Q. An employee filed a sexual-harassment claim with the Ohio Civil Rights Commission against my company. The commission investigated the charge and found it to be without merit. She still works for us and is continually threatening to file a retaliation claim. Can she?
A. Before the U.S. Supreme Court decided White v. Burlington Industries in June 2006, the 6th Circuit Court of Appeals, which governs Ohio, held that only those job actions that affected the terms and conditions of employment were retaliation. Employees claiming retaliation were required to show an adverse employment action, defined as a materially adverse change in the terms and conditions of employment.
The White court greatly expanded the definition of retaliation. According to White, the anti-retaliation provisions of Title VII forbid all employer actions that would be materially adverse to a reasonable employee or job applicant, if they were harmful to the point they could dissuade a reasonable worker from making or supporting a charge of discrimination.
For example, the change in working hours of a single mother, without any change in job duties or pay, could constitute retaliation if it made it more difficult for her to arrange child care.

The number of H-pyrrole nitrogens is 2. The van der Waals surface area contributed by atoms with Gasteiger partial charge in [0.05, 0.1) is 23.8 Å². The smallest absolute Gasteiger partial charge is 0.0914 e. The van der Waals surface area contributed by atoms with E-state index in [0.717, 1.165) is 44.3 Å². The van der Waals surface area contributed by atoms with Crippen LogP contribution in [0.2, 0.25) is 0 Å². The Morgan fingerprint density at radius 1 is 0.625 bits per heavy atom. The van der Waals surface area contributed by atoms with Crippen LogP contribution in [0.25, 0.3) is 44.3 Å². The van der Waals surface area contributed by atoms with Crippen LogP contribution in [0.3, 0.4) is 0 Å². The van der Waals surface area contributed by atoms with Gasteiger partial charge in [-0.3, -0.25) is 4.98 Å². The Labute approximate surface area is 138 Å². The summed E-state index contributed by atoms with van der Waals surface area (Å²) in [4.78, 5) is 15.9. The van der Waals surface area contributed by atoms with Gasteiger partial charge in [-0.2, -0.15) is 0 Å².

Under the White definition of retaliation, employers must be especially careful to educate their supervisors to consult with HR before taking any employment action against an employee who has engaged in activity that is protected under Title VII. Under these circumstances, it is important to treat the complaining employee the same as all other similarly situated employees—no better, and no worse.
- Feel free to impose legitimate discipline, even if employee is out on FMLA leave
- Don't Ignore—or Make Light of—Harassment Complaints
- Beware setting up employees for possible embarrassment
- When dealing with sexual harassment, fix the problem once and for all
- EEOC nets largest-ever age-discrimination settlement